Uncertainty relations express limits on the extent to which the outcomes of distinct measurements on a single state can be made jointly predictable. The existence of nontrivial uncertainty relations in quantum theory is generally considered to be a way in which it entails a departure from the classical worldview. However, this view is undermined by the fact that there exist operational theories which exhibit nontrivial uncertainty relations but which are consistent with the classical worldview insofar as they admit of a generalized-noncontextual ontological model. This prompts the question of what aspects of uncertainty relations, if any, cannot be realized in this way and so constitute evidence of genuine nonclassicality. We here consider uncertainty relations describing the tradeoff between the predictability of a pair of binary-outcome measurements (e.g., measurements of Pauli X and Pauli Z observables in quantum theory). We show that, for a class of theories satisfying a particular symmetry property, the functional form of this predictability tradeoff is constrained by noncontextuality to be below a linear curve. Because qubit quantum theory has the relevant symmetry property, the fact that it has a quadratic tradeoff between these predictabilities is a violation of this noncontextual bound, and therefore constitutes an example of how the functional form of an uncertainty relation can witness contextuality. We also deduce the implications for a selected group of operational foils to quantum theory and consider the generalization to three measurements.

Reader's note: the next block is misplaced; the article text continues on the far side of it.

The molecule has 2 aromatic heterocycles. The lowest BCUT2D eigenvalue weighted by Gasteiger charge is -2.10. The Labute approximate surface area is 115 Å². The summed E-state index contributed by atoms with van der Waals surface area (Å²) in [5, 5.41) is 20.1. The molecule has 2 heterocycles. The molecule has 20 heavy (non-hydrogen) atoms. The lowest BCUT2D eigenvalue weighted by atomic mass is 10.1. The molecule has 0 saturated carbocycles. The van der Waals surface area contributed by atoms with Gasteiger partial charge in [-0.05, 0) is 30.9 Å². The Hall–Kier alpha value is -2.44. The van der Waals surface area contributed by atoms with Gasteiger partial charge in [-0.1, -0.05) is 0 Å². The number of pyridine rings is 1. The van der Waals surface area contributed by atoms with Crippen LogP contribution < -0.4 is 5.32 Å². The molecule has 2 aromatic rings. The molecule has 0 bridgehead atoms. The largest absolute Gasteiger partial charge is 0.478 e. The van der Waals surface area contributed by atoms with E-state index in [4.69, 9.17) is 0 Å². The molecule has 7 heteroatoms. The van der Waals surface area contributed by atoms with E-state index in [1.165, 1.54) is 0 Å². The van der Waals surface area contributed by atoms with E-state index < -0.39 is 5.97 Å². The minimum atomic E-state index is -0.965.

Based on https://arxiv.org/abs/2207.11779.
Nobel Prize in Physics 2022 awarded to Alain Aspect, John Clauser and Anton Zeilinger!